[PDF] The Complete Guide to Prestressing Ebook

August 5, 2021
BLOG BRIDGE INSIGHT

 


Confused about how to model Prestressing?

 

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Prestressing concrete provides internal compression, which counteracts the tension caused by loads coming onto it. It can be internal or external, pre-tensioned or post-tensioned, straight or curved. But the important thing is the application of appropriate prestressing load in the proper location along the length of the girder/beam.

 

 

Through this eBook, you can understand different tendons, and various profile generation techniques and appropriately predict the various long-term and immediate losses in midas civil. Examples are used for the calculation and verification of the losses in midas civil. Some key tips/notes are provided along the way for better modeling.

 

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Key Points

 

1. What is prestressing?

 

Prestressing is the process by which the concrete element is compressed using wires, strands, etc. Concrete is a compression resisting material and its tension resisting capacity is very poor. So, the ultimate purpose of prestressing is that most of the concrete remains in compression even after the load is applied.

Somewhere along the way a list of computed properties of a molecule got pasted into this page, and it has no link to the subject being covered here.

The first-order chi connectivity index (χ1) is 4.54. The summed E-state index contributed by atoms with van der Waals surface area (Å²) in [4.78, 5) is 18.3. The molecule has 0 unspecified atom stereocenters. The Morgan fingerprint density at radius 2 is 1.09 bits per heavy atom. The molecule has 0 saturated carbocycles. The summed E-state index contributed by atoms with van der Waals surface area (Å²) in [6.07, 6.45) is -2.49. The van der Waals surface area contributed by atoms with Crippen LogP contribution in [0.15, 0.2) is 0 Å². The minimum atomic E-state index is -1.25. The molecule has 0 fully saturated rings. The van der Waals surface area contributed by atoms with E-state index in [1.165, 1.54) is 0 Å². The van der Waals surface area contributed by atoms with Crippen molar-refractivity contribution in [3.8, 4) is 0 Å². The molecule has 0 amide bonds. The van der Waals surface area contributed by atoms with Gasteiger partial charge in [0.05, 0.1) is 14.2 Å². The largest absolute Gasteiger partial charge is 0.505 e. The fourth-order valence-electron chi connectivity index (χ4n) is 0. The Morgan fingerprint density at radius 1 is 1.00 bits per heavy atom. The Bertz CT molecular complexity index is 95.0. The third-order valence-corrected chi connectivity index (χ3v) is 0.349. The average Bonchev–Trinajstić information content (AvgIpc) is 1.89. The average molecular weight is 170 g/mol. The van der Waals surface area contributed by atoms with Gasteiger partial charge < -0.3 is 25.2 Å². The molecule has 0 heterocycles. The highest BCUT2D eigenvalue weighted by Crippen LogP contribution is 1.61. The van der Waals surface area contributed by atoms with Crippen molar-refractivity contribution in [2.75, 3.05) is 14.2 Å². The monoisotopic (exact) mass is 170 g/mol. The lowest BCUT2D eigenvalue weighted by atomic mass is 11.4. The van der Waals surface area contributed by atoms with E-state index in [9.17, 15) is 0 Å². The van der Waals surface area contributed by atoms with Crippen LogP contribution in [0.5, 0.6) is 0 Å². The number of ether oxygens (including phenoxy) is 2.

This can be achieved via 3 methods:

    01-1. Internal Pre-tension
    01-2. Internal Post-tension
    01-3. External Post-tension

 

2. Losses in Tendons

They are mainly divided into 2 categories: Immediate loss and long-term loss.

 

3. How to Apply Prestressing in MIDAS CIVIL?

 

03-1. Tendon Property

             03-1-1. Total Tendon Area

             03-1-2. Duct Diameter

             03-1-3. Strand Diameter

             03-1-4. Relaxation Coefficient

             03-1-5. Curvature Friction Factor

             03-1-6. Wobble Friction Factor

             03-1-7. External Cable Moment Magnifier

 

03-2. Tendon Property

            03-2-1. Typical Tendon

            03-2-2. Debonded Length

            03-2-3. Reference Axis

            03-2-4. Profile Insertion Point 

            03-2-5. Point of Symmetry

            03-2-6. X-axis Direction

 

03-3. Tendon Prestress

  

4. Methods of Defining a Tendon Profile

 

04-1. Simple Beam

04-2. Curved Tendon Profile

04-3. Beam in X-Y Plane

04-4. PSC Section with Inclined Web

04-5. Copying of Tendon

  

5. Loss Verification

 

05-1. Immediate Loss

              05-1-1. Elastic Shortening Loss

              05-1-2. Anchorage Slip

              05-1-3. Friction Loss

              05-1-4. Creep & Shrinkage Loss

              05-1-5. Relaxation Loss

 

6. Common Mistakes While Modeling Tendons

    Common mistakes while modeling the tendon in midas Civil occur while defining the tendon profile.

 


 

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